Today and tomorrow I’m in Minneapolis at the annual work meeting for the National Parenting Education Network (NPEN). The room at the Search Institute (our host for the two days) is filled with very nice and very intelligent people—all of whom are deeply dedicated to making high quality parenting education a norm in the United States. Being with these fabulous people gave me a 15-year-old flashback.
I transported back in time and saw myself as the executive director of Families First Missoula, making a routine appearance on a local television news show. The vintage female newscaster was interviewing me about the upcoming Missoula “Parents’ Convention.” The Parents’ Convention was a full-day—including a keynote speaker and 75 minute break-out sessions—all designed specifically for parents. It was pretty darn cool.
The newscaster nodded attentively. I explained how the event was created for parents because parents often didn’t get respect for all the knowledge required to fulfill their parenting commitments. This Parents’ Convention was about treating parents as professionals. As I finished talking, the newscaster turned to the camera, exclaiming, “Do go!”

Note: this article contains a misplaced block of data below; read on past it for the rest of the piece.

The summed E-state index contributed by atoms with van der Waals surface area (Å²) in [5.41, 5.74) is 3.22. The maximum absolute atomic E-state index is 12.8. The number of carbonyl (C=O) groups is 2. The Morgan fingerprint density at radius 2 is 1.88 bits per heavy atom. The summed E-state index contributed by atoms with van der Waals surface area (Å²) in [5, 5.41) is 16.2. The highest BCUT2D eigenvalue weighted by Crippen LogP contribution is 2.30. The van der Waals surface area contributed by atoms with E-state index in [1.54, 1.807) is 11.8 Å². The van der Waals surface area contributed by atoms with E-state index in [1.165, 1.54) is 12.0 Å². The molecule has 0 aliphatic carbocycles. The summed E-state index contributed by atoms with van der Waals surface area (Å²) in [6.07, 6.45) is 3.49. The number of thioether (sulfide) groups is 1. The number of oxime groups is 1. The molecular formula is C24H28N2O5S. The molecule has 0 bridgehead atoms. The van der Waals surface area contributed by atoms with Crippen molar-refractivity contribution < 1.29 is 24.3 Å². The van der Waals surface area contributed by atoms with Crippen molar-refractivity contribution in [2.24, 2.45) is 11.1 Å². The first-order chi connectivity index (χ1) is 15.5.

I was pretty happy.
But moments later she scrunched up her face and muttered: “If you need that sort of thing.”
I wish I’d been ready for this negation of my message. But I wasn’t and so I just ignored her. Instead, I wish I’d explained that good, competent, and effective parenting is NOT NATURAL. I wish I’d emphasized that everyone needs parenting education and that everyone should want the sort of knowledge that just might make them a little better parent.
And this flashback takes me to another one.
This time I’m doing a short stint of in-home family therapy. There’s a mom with her 8-month pregnant teenage daughter and the room is filled with worries—worries about whether this teen mom is ready for what she’s facing. In a massive effort at denial, the soon-to-be grandmother turns to me with a strange and strained grin, stating, “Once she holds that new baby in her arms, she’ll know what to do . . . don’t you think?”
The answer then—and now—is the same. “No. She will not naturally and automatically know what to do. Parents need education. Parents need support. And parents need to know they need education and support. Rarely are parents really ready to face the enormity of their task. It’s hard to competently cope with sleep deprivation, mood swings, a wailing baby with poop somehow defying gravity and making its way up your child’s back, as well as the many other emotional, physical, and psychological demands of parenting.
And so this is why I invite you all to go to the National Parent Education Network’s website. For a mere $25 a year, you can join the movement to make high quality parenting education more accessible for to all parents. Somewhere inside, behind our strange and strained grins, we all know that parents need our help and that it’s the children who will benefit.
NPEN’s website: http://npen.org/